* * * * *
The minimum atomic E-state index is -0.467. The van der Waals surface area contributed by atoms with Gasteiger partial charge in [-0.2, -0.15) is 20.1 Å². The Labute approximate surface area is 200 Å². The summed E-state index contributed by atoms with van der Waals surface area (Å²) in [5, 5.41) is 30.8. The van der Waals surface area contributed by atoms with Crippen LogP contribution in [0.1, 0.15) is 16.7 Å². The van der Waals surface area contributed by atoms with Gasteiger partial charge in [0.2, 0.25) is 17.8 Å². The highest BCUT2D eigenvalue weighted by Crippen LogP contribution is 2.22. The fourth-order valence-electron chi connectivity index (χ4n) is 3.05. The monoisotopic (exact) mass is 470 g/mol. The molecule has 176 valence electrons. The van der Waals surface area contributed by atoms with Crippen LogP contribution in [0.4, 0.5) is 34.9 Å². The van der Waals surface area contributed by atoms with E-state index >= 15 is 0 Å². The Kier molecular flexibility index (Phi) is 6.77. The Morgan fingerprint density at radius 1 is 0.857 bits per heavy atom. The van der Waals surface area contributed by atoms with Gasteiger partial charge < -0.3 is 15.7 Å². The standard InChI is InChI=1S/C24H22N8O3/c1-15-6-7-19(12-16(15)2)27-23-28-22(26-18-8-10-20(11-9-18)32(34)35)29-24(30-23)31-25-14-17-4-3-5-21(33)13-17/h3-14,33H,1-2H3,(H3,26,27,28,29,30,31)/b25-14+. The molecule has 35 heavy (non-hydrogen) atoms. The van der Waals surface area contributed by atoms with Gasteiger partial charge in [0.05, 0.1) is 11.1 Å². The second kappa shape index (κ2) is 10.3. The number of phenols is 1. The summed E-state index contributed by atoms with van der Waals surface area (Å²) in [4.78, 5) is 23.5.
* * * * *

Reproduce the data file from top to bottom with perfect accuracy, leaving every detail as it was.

The minimum atomic E-state index is -0.467. The van der Waals surface area contributed by atoms with Gasteiger partial charge in [-0.2, -0.15) is 20.1 Å². The Labute approximate surface area is 200 Å². The summed E-state index contributed by atoms with van der Waals surface area (Å²) in [5, 5.41) is 30.8. The van der Waals surface area contributed by atoms with Crippen LogP contribution in [0.1, 0.15) is 16.7 Å². The van der Waals surface area contributed by atoms with Gasteiger partial charge in [0.2, 0.25) is 17.8 Å². The highest BCUT2D eigenvalue weighted by Crippen LogP contribution is 2.22. The fourth-order valence-electron chi connectivity index (χ4n) is 3.05. The monoisotopic (exact) mass is 470 g/mol. The molecule has 176 valence electrons. The van der Waals surface area contributed by atoms with Crippen LogP contribution in [0.4, 0.5) is 34.9 Å². The van der Waals surface area contributed by atoms with E-state index >= 15 is 0 Å². The Kier molecular flexibility index (Phi) is 6.77. The Morgan fingerprint density at radius 1 is 0.857 bits per heavy atom. The van der Waals surface area contributed by atoms with Gasteiger partial charge < -0.3 is 15.7 Å². The standard InChI is InChI=1S/C24H22N8O3/c1-15-6-7-19(12-16(15)2)27-23-28-22(26-18-8-10-20(11-9-18)32(34)35)29-24(30-23)31-25-14-17-4-3-5-21(33)13-17/h3-14,33H,1-2H3,(H3,26,27,28,29,30,31)/b25-14+. The molecule has 35 heavy (non-hydrogen) atoms. The van der Waals surface area contributed by atoms with Gasteiger partial charge in [0.05, 0.1) is 11.1 Å². The second kappa shape index (κ2) is 10.3. The number of phenols is 1. The summed E-state index contributed by atoms with van der Waals surface area (Å²) in [4.78, 5) is 23.5.